Stemming from The Brileys card set’s notoriety, I was enthusiastic about finding more ways to sell my cartoons directly to the public. As Trivial Pursuit was a popular game then, I decided to see if I could play with that trend.
With my second effort at producing collectible cards, the back of each card had a trivia question. On the reverse side the answer and an illustration appeared. For outlets I used the same network of a dozen or so retailers that I had created to market The Brileys cards.
A year later that same basic list of locations would be what I used to launch The SLANT. The first two issues in 1985 were 16-pagers that sold for a quarter per copy. But the history of that periodical is fodder for another project. Meanwhile, here are the questions and answers for Fan City Trivia:
Card No. 1: At the 1982 "Atomic Cafe" handbill trial, who was the art professor who testified as to the difference between random soup cans on the street and Warhol's art?
Answer: [Jerry] Donato
Card No. 2: What year did the experts change Grace Street to allow for two-way traffic?
Card No. 4: Billy Burke's late-'70s, Kennedy assassination newsletter was named after a place. What was it called?
Answer: The Grassy Knoll Gazette
Card No. 5: Name the [expatriate] jazz guitarist who wrote a song called "Grace Street" and recorded it on the Kicking Mule label.
Answer: Duck Baker
Card No. 6: Name the erstwhile and notorious umpire who called most of the Fan League's softball games in 1977 and hasn't been seen since.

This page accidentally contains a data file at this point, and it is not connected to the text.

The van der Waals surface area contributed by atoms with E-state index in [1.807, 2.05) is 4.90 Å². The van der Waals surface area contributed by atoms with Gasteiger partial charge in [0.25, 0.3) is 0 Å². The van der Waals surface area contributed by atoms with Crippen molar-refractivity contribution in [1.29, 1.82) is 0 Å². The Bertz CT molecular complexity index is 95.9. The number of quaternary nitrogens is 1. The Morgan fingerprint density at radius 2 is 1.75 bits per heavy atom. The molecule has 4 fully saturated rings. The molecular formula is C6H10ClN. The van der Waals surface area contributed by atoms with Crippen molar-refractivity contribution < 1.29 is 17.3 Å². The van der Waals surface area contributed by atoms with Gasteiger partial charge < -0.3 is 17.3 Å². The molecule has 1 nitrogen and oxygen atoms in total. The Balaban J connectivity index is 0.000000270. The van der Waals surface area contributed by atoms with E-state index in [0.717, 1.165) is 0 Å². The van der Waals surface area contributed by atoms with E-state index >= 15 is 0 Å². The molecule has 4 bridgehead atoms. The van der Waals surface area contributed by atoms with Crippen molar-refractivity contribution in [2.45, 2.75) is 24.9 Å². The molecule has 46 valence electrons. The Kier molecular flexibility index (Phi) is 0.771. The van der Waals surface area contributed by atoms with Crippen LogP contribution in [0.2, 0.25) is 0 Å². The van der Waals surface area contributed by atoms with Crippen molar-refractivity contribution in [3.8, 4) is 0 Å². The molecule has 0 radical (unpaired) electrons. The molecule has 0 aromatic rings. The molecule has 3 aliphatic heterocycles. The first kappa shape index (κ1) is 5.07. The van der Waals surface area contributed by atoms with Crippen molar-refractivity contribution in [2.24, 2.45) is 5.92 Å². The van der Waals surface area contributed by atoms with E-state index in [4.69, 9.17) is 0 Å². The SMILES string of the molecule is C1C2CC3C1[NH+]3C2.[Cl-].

Answer: Leo Koury
Answer: The Capri
Answer: Steel Mill
Card No. 10: Who plays lead guitar (and the sax) for the Memphis Rockabilly Band?
Answer: Bill Coover
Card No. 11: On an Indian Summer day in 1968, the FBI seized a Yippie petition from what Ryland Street head-shop?
Answer: The Liberated Area
Card No. 12: On April 2, 1982, the Cha-Cha headlined a mud-wrestling bout. Name the two contestants.
Answer: Dirtwoman vs. Dickie Disgusting
Card No. 13: Name the fashionable, underground bi-weekly that documented the campus scene of RPI’s last gasp.
Answer: The Sunflower
The Fan City Trivia Card Collection edition didn't take off anything like the previous set had. On top of that, I wasn’t happy with all of the art. Plus, I was pissed off at myself for one particularly grievous careless mistake I had made in the copy -- I spelled “expatriate” wrong.
Such is one of the problems with working alone. This was the beginning of the time in which I came to realize much more fully that having a staff of smart proofreaders, like I had enjoyed all that time at the Biograph, had been more valuable than I had known then. I also realized the overall production had been rushed because I needed money.
When I stopped selling the Fan City Trivia cards, not all that long after their release, I did so with the idea I would make a few new cards to replace the ones that needed it. Then I would re-release the deck, maybe with a total of 15 cards.
It never happened, but I did recycle two of the same characters into a subsequent edition of cards called SLANT Legends (1993), which was the third of the five sets I have produced.
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